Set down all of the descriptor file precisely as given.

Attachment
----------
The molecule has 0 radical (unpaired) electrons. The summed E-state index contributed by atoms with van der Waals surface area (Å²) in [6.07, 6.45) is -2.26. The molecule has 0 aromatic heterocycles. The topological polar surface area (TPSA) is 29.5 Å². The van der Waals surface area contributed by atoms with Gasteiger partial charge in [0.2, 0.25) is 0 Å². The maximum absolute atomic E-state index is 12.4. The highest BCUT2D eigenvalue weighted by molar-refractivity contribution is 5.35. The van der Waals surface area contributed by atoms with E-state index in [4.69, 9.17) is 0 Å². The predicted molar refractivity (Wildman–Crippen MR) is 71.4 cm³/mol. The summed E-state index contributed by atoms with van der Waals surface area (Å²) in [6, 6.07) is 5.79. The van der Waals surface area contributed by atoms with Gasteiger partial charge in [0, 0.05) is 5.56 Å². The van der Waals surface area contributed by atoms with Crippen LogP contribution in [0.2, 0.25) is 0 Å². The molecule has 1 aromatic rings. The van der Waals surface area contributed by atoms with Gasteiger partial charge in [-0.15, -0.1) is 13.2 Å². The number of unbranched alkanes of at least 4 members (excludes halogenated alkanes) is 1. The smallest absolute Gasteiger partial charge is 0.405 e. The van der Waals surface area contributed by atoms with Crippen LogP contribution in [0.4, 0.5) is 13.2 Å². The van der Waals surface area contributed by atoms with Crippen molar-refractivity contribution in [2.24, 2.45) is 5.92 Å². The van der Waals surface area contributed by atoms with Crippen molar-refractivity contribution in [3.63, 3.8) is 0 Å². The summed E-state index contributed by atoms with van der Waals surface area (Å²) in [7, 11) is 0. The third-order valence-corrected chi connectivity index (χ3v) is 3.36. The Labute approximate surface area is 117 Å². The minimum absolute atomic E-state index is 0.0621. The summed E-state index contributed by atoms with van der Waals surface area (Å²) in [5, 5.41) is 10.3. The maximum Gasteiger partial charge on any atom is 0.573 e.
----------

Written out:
The molecule has 0 radical (unpaired) electrons. The summed E-state index contributed by atoms with van der Waals surface area (Å²) in [6.07, 6.45) is -2.26. The molecule has 0 aromatic heterocycles. The topological polar surface area (TPSA) is 29.5 Å². The van der Waals surface area contributed by atoms with Gasteiger partial charge in [0.2, 0.25) is 0 Å². The maximum absolute atomic E-state index is 12.4. The highest BCUT2D eigenvalue weighted by molar-refractivity contribution is 5.35. The van der Waals surface area contributed by atoms with E-state index in [4.69, 9.17) is 0 Å². The predicted molar refractivity (Wildman–Crippen MR) is 71.4 cm³/mol. The summed E-state index contributed by atoms with van der Waals surface area (Å²) in [6, 6.07) is 5.79. The van der Waals surface area contributed by atoms with Gasteiger partial charge in [0, 0.05) is 5.56 Å². The van der Waals surface area contributed by atoms with Crippen LogP contribution in [0.2, 0.25) is 0 Å². The molecule has 1 aromatic rings. The van der Waals surface area contributed by atoms with Gasteiger partial charge in [-0.15, -0.1) is 13.2 Å². The number of unbranched alkanes of at least 4 members (excludes halogenated alkanes) is 1. The smallest absolute Gasteiger partial charge is 0.405 e. The van der Waals surface area contributed by atoms with Crippen LogP contribution in [0.4, 0.5) is 13.2 Å². The van der Waals surface area contributed by atoms with Crippen molar-refractivity contribution in [2.24, 2.45) is 5.92 Å². The van der Waals surface area contributed by atoms with Crippen molar-refractivity contribution in [3.63, 3.8) is 0 Å². The summed E-state index contributed by atoms with van der Waals surface area (Å²) in [7, 11) is 0. The third-order valence-corrected chi connectivity index (χ3v) is 3.36. The Labute approximate surface area is 117 Å². The minimum absolute atomic E-state index is 0.0621. The summed E-state index contributed by atoms with van der Waals surface area (Å²) in [5, 5.41) is 10.3. The maximum Gasteiger partial charge on any atom is 0.573 e.